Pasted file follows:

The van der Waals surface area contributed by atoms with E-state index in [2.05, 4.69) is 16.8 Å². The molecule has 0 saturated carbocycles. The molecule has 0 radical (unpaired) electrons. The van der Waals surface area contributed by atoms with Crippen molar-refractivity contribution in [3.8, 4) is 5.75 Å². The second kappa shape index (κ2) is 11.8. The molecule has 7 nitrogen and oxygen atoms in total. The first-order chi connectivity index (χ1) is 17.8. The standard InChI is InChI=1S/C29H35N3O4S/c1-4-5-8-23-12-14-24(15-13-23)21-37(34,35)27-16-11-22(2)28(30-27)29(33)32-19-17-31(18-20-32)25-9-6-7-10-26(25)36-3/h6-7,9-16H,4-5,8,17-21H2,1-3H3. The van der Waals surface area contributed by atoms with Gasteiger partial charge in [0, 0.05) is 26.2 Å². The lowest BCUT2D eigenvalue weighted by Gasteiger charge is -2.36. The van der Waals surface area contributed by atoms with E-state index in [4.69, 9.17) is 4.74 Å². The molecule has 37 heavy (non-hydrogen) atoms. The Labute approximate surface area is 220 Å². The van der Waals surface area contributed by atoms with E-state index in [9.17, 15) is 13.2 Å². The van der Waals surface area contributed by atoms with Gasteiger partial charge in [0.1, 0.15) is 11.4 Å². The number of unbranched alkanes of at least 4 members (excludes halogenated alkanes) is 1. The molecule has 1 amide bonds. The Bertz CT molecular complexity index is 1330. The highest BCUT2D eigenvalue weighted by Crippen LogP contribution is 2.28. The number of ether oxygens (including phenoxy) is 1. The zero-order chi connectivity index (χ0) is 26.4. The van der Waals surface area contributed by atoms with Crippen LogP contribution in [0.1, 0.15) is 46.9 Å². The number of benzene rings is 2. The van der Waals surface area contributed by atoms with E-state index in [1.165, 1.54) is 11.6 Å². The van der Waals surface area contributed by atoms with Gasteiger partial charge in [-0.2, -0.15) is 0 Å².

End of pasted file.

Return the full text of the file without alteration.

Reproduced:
The van der Waals surface area contributed by atoms with E-state index in [2.05, 4.69) is 16.8 Å². The molecule has 0 saturated carbocycles. The molecule has 0 radical (unpaired) electrons. The van der Waals surface area contributed by atoms with Crippen molar-refractivity contribution in [3.8, 4) is 5.75 Å². The second kappa shape index (κ2) is 11.8. The molecule has 7 nitrogen and oxygen atoms in total. The first-order chi connectivity index (χ1) is 17.8. The standard InChI is InChI=1S/C29H35N3O4S/c1-4-5-8-23-12-14-24(15-13-23)21-37(34,35)27-16-11-22(2)28(30-27)29(33)32-19-17-31(18-20-32)25-9-6-7-10-26(25)36-3/h6-7,9-16H,4-5,8,17-21H2,1-3H3. The van der Waals surface area contributed by atoms with Gasteiger partial charge in [0, 0.05) is 26.2 Å². The lowest BCUT2D eigenvalue weighted by Gasteiger charge is -2.36. The van der Waals surface area contributed by atoms with E-state index in [4.69, 9.17) is 4.74 Å². The molecule has 37 heavy (non-hydrogen) atoms. The Labute approximate surface area is 220 Å². The van der Waals surface area contributed by atoms with E-state index in [9.17, 15) is 13.2 Å². The van der Waals surface area contributed by atoms with Gasteiger partial charge in [0.1, 0.15) is 11.4 Å². The number of unbranched alkanes of at least 4 members (excludes halogenated alkanes) is 1. The molecule has 1 amide bonds. The Bertz CT molecular complexity index is 1330. The highest BCUT2D eigenvalue weighted by Crippen LogP contribution is 2.28. The number of ether oxygens (including phenoxy) is 1. The zero-order chi connectivity index (χ0) is 26.4. The van der Waals surface area contributed by atoms with Crippen LogP contribution in [0.1, 0.15) is 46.9 Å². The number of benzene rings is 2. The van der Waals surface area contributed by atoms with E-state index in [1.165, 1.54) is 11.6 Å². The van der Waals surface area contributed by atoms with Gasteiger partial charge in [-0.2, -0.15) is 0 Å².